But the biggest reason, I’ve concluded, is because of the daft stickers that adorn the ix35 to ensure that it is a mobile billboard for the clever technology that lies beneath the highly conventional metal. I’ve no problem with them, but it seems like they are a red drag to a bull to many drivers who feel that anyone who needs to shout about their eco credentials needs to be taught a lesson. Note to self: if you want to be a peace-loving eco warrior, don’t force your lifestyle on others.

Price £53,105 (after £4500 gov’t grant) Price as tested £53,105 Economy na Faults None Expenses None

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“I think there’s something wrong with your car,” said a woman, seeing clouds of steam emerging from the tailpipe of my just-parked ix35 one cold morning. Her fears were raised further by the stickers declaring its hydrogen power. No fear: after a cold run, fans blow all waste water through the fuel cell, lest it freeze, expand and cause damage. It comes out warm, hence clouds of steam in the cold.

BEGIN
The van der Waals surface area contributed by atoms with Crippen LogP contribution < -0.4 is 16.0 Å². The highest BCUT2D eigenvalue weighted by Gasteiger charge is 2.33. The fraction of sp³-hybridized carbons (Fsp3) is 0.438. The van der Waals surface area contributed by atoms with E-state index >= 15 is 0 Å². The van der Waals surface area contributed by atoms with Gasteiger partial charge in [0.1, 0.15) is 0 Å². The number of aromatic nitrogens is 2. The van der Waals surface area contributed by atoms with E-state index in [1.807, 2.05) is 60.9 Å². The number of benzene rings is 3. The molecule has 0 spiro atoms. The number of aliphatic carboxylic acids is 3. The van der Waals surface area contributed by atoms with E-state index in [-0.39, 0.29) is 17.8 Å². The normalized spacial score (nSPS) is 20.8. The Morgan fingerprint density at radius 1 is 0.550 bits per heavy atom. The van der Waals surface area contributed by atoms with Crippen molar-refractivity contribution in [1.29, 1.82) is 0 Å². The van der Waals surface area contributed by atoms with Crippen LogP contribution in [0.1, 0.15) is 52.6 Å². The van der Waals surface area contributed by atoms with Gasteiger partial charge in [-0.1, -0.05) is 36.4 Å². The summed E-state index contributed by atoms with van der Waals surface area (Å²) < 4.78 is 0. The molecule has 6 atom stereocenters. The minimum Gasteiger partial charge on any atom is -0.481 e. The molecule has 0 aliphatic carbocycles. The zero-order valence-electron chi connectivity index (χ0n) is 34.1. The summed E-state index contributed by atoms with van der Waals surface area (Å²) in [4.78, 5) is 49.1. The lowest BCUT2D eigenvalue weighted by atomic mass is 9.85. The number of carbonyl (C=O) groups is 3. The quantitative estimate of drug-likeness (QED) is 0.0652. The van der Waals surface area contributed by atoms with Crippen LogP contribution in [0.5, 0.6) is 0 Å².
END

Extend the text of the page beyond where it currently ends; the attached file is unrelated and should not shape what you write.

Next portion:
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“Enough about the fact that it’s powered by hydrogen. What’s it actually like as a car?” comes the cry from a reader, who not unreasonably reckons it’s time for an update that doesn’t mention, erm, ahem, well, that this car is powered by hydrogen.

The name should give you some clues: the ix35 preceded the Hyundai Tucson, which was deemed to be such an overhaulthatitdeservedawhole new personality. That means the ix35 – off sale in regular form in 2015 – looks and feels a bit dated on the inside. There are more hard plastics than you might imagine and the switchgear is short on some finesse.